For school, Perrottet attended Redfield College and Oakhill College in Sydney. He then studied economics and law at university before working as a commercial lawyer. He was also president of the Young Liberals of New South Wales in 2005.
His beginnings in politics and religious beliefs.
Perrottet was elected to the state parliament at the age of 29, having won the Liberal seat of Castle Hill in 2011. Prior to that, he had previously served on the NSW state executive of the Liberal Party .
After Castle Hill he moved to the Hawkesbury headquarters, before landing the Epping seat in 2019. During this time he was appointed Minister of Finance and Services in 2014, before becoming Minister of Industrial Relations, Treasurer and Deputy Head. the New South Wales Liberals in 2017.
Throughout his political career, Perrottet remained a proud conservative and fervent Catholic.
“I think having a Christian faith is part of who I am and inspires me to make a difference wherever I go,” he said last year.
In 2019, Perrottet voted against decriminalizing abortion in New South Wales, saying anyone who thinks women should be entitled to an abortion is on the “wrong side of history.” He also spoke out against same-sex marriage.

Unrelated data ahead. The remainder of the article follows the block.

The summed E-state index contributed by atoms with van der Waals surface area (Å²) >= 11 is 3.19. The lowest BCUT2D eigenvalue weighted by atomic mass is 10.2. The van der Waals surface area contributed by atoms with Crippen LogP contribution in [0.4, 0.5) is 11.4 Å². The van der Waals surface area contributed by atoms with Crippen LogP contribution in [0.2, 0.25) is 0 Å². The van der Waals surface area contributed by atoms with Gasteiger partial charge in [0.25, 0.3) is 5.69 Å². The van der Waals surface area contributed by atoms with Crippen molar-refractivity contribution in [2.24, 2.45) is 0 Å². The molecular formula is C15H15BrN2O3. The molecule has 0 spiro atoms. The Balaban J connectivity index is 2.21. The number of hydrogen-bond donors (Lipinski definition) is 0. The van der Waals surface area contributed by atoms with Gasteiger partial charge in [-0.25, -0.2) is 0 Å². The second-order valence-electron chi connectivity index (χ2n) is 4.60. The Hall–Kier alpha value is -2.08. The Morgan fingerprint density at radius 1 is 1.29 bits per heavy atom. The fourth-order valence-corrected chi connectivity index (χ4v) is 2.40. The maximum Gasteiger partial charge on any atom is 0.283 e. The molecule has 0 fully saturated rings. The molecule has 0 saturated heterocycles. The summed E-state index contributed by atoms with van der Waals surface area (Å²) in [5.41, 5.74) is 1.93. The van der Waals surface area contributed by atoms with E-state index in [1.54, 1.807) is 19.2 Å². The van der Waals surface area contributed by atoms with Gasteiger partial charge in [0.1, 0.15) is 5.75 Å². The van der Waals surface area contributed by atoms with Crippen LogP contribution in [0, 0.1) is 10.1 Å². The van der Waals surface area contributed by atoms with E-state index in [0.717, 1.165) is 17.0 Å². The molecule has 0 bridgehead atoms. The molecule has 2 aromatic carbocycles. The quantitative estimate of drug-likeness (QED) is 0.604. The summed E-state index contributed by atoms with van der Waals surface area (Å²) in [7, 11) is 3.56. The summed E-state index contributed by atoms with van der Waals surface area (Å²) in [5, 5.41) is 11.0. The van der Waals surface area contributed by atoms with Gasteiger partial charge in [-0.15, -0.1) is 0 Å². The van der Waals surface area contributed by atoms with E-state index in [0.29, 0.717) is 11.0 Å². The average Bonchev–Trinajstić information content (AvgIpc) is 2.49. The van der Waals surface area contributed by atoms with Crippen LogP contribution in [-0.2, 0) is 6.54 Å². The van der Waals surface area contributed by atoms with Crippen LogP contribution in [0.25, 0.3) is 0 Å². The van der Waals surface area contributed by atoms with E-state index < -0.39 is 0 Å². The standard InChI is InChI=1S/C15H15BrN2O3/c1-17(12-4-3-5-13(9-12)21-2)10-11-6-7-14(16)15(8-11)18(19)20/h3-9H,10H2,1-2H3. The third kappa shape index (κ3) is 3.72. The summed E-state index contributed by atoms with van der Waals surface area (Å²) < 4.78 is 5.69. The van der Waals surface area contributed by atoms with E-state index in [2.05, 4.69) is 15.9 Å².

Three years earlier, in 2016, he shared a now viral Facebook post praising Donald Trump’s election as President of the United States as a “victory for the people who have been taken for granted by the elites. “.
“If you stand up for free speech, you are not a fanatic. If you challenge man-made climate change, you are not a skeptic. If you support stronger borders, you are not. not racist, ”he said in the post.
“If you want a plebiscite on same-sex marriage, you are not a homophobe. If you love your country, you are not an extremist. These are dominant values that people should be free to express without fear of being ridiculed or persecuted by the left. “
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His family life with six children and another on the way.
Outside of work, Perrottet and his wife Helen are busy raising five daughters, Charlotte, Amelia, Annabelle, Harriet and Beatrice, and their son, William.
On his first day on the job, the Prime Minister was asked how he plans to juggle being a father of six while also being the head of state – a question historically asked of women.
“You said you were going to be the first prime minister for families. If you were a woman leader, you would be asked how you can handle being prime minister and also the parent of six children, so I think it’s fair to ask you this today, the reporter said.
While Perrottet acknowledged it would be “demanding,” he said finding work-life balance is a challenge for everyone across NSW.